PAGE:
Philip Falcone, the founder of hedge fund Harbinger Capital Partners LLC, was sued by the U.S. Securities and Exchange Commission, a move that could end his plan to run a Berkshire Hathaway Inc.-style holding company if the regulator wins the case.
Falcone misappropriated client assets, favored selected investors and manipulated bond prices, the SEC said in its lawsuit.
“Today’s charges read like the final exam in a graduate course in how to operate a hedge fund unlawfully,” Robert Khuzami, the SEC’s enforcement director in Washington, said in a statement. “Clients and market participants alike were victimized as Falcone unscrupulously used fund assets to pay his personal taxes, manipulated the market for certain bonds, favored some clients at the expense of others and violated trading rules intended to prohibit manipulative short sales.”
The SEC is seeking disgorgement of ill-gotten gains, unspecified financial penalties and a bar prohibiting Falcone, 49, from serving as an officer or director of any public company, according to a statement by the agency.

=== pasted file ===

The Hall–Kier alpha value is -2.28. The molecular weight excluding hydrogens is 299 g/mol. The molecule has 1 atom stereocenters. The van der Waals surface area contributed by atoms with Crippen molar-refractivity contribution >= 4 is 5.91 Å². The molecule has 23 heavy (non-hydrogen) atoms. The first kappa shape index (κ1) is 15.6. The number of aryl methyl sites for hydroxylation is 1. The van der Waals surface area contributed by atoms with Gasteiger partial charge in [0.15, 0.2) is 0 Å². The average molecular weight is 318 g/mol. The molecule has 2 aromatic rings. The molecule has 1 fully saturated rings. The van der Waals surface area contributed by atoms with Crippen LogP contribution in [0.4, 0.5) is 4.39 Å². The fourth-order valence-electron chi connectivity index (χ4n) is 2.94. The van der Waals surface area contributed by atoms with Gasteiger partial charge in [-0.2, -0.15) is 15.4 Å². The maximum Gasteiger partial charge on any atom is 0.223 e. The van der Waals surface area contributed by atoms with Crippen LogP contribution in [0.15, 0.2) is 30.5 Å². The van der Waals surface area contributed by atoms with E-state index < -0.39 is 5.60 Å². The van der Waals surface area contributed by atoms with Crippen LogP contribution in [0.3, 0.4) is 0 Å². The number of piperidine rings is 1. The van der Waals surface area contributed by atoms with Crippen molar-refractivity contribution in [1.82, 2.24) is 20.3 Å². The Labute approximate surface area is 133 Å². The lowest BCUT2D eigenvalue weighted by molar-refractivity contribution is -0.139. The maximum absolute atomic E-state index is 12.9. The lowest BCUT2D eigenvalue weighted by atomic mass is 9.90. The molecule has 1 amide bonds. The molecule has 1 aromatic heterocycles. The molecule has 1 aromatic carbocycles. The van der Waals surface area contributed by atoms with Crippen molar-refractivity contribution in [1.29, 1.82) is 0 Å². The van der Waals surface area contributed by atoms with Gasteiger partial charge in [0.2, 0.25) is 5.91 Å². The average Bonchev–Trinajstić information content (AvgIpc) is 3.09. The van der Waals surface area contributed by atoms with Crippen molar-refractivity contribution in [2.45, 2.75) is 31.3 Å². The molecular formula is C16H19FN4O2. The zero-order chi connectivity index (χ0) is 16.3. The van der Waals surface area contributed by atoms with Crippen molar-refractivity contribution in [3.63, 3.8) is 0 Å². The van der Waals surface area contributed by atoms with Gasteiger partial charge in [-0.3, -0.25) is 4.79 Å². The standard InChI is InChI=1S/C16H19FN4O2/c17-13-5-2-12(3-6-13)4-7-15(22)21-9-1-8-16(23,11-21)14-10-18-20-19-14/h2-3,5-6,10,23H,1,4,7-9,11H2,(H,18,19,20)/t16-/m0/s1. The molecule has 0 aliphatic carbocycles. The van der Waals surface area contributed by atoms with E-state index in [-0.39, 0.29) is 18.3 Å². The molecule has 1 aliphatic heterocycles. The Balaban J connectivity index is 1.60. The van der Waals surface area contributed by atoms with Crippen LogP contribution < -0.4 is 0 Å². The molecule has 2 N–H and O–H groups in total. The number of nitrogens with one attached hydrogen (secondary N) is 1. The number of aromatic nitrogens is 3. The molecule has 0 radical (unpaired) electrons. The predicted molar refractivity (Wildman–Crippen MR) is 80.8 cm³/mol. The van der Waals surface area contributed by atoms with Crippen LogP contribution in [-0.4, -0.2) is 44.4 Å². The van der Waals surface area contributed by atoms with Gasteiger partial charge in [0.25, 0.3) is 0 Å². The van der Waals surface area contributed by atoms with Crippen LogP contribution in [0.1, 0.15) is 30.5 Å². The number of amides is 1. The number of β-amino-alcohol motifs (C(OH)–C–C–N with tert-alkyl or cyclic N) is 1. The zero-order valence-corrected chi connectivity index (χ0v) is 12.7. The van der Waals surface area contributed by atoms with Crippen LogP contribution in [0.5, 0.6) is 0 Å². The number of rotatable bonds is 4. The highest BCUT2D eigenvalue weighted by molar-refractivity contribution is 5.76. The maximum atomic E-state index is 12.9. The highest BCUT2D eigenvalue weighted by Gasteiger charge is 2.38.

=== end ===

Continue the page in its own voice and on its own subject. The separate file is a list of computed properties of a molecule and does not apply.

Lew Phelps, a spokesman for New York-based Harbinger, said he had no immediate comment. Matthew Dontzin, an attorney for Falcone, said this week that Falcone would contest an SEC lawsuit involving the allegations.
The SEC action is the second blow in less than two months for Falcone, a former Harvard hockey center who built a $26 billion hedge fund by 2008 with a successful bet against subprime mortgages. Having suffered $23 billion in losses and withdrawals from the peak, Falcone is now fighting to keep control of his empire. LightSquared Inc., Harbinger Capital’s biggest investment, filed for bankruptcy in May.
Falcone in 2009 took out a $113 million loan from his Special Situations fund to pay personal taxes. The loan was disclosed in the fund’s annual financial statement the following March. At the time he borrowed the money, clients were barred from pulling money from the fund. Falcone subsequently repaid the loan with interest.
That same year, with client capital locked up, Harbinger allowed Goldman Sachs Group Inc., which at the end of 2008 had $1 billion invested in two Harbinger funds, to redeem some money from the firm, said a person familiar with situation.
In April 2011, Harbinger told clients that the government was looking into whether it had engaged in market manipulation in its trading of the debt securities of an undisclosed company from 2006 to 2008. The company whose debt Harbinger traded was MAAX Holdings, a Canadian maker of bathroom fixtures, said the person.